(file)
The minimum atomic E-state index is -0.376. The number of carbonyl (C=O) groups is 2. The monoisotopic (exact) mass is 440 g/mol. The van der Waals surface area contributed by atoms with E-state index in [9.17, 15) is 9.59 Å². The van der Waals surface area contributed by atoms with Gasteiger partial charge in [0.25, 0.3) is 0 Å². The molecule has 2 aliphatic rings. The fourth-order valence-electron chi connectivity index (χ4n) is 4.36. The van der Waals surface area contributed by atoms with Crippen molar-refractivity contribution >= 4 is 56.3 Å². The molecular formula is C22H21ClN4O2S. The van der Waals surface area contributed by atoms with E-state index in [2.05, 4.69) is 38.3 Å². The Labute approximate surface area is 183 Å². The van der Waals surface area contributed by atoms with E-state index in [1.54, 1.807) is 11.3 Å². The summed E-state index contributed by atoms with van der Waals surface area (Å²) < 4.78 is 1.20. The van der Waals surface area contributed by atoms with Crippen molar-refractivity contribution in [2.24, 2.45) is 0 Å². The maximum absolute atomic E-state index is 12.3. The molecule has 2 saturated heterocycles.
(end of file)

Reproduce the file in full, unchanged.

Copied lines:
The minimum atomic E-state index is -0.376. The number of carbonyl (C=O) groups is 2. The monoisotopic (exact) mass is 440 g/mol. The van der Waals surface area contributed by atoms with E-state index in [9.17, 15) is 9.59 Å². The van der Waals surface area contributed by atoms with Gasteiger partial charge in [0.25, 0.3) is 0 Å². The molecule has 2 aliphatic rings. The fourth-order valence-electron chi connectivity index (χ4n) is 4.36. The van der Waals surface area contributed by atoms with Crippen molar-refractivity contribution >= 4 is 56.3 Å². The molecular formula is C22H21ClN4O2S. The van der Waals surface area contributed by atoms with E-state index in [2.05, 4.69) is 38.3 Å². The Labute approximate surface area is 183 Å². The van der Waals surface area contributed by atoms with E-state index in [1.54, 1.807) is 11.3 Å². The summed E-state index contributed by atoms with van der Waals surface area (Å²) < 4.78 is 1.20. The van der Waals surface area contributed by atoms with Crippen molar-refractivity contribution in [2.24, 2.45) is 0 Å². The maximum absolute atomic E-state index is 12.3. The molecule has 2 saturated heterocycles.